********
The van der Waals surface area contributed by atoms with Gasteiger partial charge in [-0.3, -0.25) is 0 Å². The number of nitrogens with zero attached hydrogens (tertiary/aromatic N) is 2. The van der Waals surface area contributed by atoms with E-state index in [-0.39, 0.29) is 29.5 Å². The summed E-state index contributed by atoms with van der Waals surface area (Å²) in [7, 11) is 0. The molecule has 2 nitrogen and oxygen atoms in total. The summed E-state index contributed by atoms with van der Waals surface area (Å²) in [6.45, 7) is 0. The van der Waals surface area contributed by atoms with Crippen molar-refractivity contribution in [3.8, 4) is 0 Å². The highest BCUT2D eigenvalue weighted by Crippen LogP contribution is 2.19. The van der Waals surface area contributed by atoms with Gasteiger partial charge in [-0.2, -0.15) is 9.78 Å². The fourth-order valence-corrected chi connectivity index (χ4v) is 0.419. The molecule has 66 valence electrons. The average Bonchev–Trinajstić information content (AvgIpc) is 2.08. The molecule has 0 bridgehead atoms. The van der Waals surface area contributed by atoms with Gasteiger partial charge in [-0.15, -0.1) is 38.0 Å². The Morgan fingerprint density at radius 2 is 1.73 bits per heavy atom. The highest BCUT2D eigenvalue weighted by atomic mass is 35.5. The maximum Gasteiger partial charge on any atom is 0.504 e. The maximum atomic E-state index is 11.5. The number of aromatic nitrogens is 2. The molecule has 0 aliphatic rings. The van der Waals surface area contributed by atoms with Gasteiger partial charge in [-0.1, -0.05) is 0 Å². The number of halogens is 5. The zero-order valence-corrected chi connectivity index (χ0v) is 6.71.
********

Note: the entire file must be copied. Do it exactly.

The van der Waals surface area contributed by atoms with Gasteiger partial charge in [-0.3, -0.25) is 0 Å². The number of nitrogens with zero attached hydrogens (tertiary/aromatic N) is 2. The van der Waals surface area contributed by atoms with E-state index in [-0.39, 0.29) is 29.5 Å². The summed E-state index contributed by atoms with van der Waals surface area (Å²) in [7, 11) is 0. The molecule has 2 nitrogen and oxygen atoms in total. The summed E-state index contributed by atoms with van der Waals surface area (Å²) in [6.45, 7) is 0. The van der Waals surface area contributed by atoms with Crippen molar-refractivity contribution in [3.8, 4) is 0 Å². The highest BCUT2D eigenvalue weighted by Crippen LogP contribution is 2.19. The van der Waals surface area contributed by atoms with Gasteiger partial charge in [-0.2, -0.15) is 9.78 Å². The fourth-order valence-corrected chi connectivity index (χ4v) is 0.419. The molecule has 66 valence electrons. The average Bonchev–Trinajstić information content (AvgIpc) is 2.08. The molecule has 0 bridgehead atoms. The van der Waals surface area contributed by atoms with Gasteiger partial charge in [-0.15, -0.1) is 38.0 Å². The Morgan fingerprint density at radius 2 is 1.73 bits per heavy atom. The highest BCUT2D eigenvalue weighted by atomic mass is 35.5. The maximum Gasteiger partial charge on any atom is 0.504 e. The maximum atomic E-state index is 11.5. The number of aromatic nitrogens is 2. The molecule has 0 aliphatic rings. The van der Waals surface area contributed by atoms with Gasteiger partial charge in [-0.1, -0.05) is 0 Å². The number of halogens is 5. The zero-order valence-corrected chi connectivity index (χ0v) is 6.71.